You’ve already begun buying better tools and establishing better workflows in year one, but the bulk of this work happens here, in year two.

For example, at St. Andrew there were several problems in the workflow of worship design, but fixing them didn’t just mean putting in place things I’d done in previous churches or in my book Taking Flight with Creativity. It required developing a sufficiently deep understanding of the unique issues at play with the people and the processes of St Andrew in order to name solutions that would stick. My colleague Arthur Jones and I worked on a plan for months, vetting it through every person involved, using weekly situations as case studies, before rolling out a better plan. (I’ll talk about this plan in a future post.)

The reason that tools and workflows happen here is simply time: in my experience, it takes 18-24 months to really start to turn the ship toward your vision. I’ve been trying to do it sooner at S. Andrew, but there’s a limit to what can be done. There’s simply a lot of work involved. 18 months is the minimum. It wasn’t until year two at my previous church, Peachtree, that colleagues began telling me “I was killing it.”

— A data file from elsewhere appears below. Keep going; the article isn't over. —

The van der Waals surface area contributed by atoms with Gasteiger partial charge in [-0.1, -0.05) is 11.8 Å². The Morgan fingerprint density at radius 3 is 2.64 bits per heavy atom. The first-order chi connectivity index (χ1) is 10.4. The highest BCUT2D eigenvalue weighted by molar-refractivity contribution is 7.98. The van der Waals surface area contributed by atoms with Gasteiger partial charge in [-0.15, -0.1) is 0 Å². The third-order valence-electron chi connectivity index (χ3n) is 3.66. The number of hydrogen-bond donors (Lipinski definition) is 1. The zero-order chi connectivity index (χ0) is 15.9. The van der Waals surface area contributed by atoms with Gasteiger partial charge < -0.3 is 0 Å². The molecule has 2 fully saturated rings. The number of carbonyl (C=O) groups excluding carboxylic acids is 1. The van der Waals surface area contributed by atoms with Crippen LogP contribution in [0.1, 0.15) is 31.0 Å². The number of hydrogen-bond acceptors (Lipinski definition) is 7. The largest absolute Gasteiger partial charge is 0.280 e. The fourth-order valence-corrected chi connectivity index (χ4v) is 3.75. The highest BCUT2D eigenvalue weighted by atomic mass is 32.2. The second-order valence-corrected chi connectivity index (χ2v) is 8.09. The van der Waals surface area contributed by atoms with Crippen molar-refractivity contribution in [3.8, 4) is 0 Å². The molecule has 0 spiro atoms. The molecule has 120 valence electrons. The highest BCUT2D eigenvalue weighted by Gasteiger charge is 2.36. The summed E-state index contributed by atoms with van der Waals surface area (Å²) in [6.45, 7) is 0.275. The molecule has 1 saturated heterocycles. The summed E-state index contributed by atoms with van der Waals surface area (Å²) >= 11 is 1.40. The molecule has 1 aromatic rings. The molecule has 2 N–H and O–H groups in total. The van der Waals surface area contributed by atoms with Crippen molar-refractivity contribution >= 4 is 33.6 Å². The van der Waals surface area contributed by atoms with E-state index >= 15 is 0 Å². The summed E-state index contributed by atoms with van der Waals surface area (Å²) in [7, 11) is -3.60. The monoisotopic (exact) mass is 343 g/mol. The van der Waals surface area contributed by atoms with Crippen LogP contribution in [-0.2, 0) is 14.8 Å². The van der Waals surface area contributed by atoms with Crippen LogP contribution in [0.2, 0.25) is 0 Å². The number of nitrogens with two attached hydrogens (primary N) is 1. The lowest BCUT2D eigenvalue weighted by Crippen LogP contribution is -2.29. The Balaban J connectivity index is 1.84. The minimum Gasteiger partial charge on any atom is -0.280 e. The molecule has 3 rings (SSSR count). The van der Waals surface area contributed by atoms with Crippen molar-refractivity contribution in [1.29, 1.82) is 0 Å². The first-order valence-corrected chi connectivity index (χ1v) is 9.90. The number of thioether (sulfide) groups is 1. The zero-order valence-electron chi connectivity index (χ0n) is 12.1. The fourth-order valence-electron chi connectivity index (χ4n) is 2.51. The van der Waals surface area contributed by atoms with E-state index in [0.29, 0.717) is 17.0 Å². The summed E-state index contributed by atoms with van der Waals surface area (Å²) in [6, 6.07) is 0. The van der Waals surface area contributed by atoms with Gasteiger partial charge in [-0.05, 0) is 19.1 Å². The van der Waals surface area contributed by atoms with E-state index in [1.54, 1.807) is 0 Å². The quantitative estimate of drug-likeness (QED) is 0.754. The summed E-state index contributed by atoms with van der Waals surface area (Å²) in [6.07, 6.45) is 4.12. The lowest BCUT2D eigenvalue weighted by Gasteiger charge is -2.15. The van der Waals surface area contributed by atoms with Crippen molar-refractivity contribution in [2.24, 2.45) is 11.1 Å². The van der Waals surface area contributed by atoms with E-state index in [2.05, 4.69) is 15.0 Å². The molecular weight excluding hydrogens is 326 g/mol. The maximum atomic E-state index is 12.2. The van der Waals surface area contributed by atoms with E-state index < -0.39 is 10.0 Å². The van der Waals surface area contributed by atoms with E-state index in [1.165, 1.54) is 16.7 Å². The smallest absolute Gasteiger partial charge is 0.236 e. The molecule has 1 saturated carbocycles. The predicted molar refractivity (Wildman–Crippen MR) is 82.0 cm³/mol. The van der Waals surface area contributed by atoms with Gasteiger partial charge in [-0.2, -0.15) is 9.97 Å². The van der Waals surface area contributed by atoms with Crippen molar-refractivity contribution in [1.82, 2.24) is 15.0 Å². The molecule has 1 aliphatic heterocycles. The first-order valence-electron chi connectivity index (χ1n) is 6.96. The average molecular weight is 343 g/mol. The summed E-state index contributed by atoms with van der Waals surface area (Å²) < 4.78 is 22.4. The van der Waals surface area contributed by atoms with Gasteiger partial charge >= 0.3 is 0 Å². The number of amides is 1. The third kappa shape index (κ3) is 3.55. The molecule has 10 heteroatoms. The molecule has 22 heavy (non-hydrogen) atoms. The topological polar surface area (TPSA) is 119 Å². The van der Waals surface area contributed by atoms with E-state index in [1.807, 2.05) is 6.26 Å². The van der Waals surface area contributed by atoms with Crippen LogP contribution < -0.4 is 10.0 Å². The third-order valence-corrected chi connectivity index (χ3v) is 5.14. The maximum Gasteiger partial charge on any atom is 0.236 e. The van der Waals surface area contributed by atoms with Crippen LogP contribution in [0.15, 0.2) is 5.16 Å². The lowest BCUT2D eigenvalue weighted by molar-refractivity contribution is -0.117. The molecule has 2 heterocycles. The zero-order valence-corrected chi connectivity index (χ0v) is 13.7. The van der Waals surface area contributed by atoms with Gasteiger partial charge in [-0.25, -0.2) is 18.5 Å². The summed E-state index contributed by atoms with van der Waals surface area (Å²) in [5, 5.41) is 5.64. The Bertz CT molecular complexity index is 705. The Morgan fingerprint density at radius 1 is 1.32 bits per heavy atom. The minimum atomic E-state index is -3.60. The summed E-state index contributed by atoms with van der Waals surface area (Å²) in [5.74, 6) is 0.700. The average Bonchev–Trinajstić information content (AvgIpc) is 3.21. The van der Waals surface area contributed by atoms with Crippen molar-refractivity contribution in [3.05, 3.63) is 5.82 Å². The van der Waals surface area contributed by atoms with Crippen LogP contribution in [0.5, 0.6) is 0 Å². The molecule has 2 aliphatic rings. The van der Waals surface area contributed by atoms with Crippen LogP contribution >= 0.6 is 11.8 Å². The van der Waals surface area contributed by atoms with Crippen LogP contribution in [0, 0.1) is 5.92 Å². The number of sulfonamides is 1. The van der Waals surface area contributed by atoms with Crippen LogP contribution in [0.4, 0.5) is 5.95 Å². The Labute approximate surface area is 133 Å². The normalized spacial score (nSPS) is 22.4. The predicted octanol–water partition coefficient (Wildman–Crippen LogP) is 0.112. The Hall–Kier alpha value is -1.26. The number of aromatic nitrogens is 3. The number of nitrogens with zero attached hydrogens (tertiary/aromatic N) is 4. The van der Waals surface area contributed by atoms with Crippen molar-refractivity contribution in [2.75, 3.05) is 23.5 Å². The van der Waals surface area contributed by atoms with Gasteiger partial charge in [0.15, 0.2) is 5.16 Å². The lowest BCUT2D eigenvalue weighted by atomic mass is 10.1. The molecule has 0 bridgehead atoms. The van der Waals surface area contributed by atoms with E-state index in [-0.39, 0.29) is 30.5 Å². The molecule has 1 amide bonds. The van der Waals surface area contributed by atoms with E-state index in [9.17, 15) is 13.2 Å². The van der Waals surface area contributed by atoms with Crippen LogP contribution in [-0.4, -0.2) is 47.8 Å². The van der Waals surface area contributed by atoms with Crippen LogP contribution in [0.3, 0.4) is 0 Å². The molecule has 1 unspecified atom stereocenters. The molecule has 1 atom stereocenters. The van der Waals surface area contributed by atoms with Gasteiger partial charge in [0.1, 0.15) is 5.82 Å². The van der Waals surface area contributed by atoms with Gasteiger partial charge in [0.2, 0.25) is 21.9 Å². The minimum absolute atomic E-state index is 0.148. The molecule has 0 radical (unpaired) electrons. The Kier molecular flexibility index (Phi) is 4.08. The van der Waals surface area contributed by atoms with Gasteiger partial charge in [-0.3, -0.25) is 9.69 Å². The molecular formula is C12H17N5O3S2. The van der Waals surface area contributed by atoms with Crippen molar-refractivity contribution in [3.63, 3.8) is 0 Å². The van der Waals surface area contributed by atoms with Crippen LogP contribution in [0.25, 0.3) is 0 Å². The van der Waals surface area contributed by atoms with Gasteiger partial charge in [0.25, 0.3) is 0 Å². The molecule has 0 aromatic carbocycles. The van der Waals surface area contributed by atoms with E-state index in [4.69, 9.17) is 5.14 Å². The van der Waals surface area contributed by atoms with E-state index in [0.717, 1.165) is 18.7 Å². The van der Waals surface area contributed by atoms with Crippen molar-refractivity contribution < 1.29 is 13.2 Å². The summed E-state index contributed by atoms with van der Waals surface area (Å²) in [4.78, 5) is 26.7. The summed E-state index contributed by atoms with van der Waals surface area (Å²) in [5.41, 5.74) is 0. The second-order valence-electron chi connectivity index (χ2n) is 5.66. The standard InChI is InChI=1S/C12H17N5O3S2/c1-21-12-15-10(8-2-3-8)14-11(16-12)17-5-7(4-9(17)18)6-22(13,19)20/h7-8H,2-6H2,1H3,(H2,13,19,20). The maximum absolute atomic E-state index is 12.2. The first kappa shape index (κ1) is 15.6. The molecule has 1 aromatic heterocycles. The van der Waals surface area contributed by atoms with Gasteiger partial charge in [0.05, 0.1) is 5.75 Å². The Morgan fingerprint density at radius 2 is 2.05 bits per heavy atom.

c) Do double duty

One reason it takes so long is that nothing is a one-off. As with the teaching in year one, every time I see a problem, I try to not just fix it, but create a workflow so that it doesn’t happen again. Everything is an opportunity for development. Do double duty: fix the problem and automate the workflow.

Year Three Goals: A fully-functioning plane, in the air, with workflows in place to accomplish the ongoing goals and tasks of every major aspect of your ministry.

Years 4-5 of Creative CultureRefinement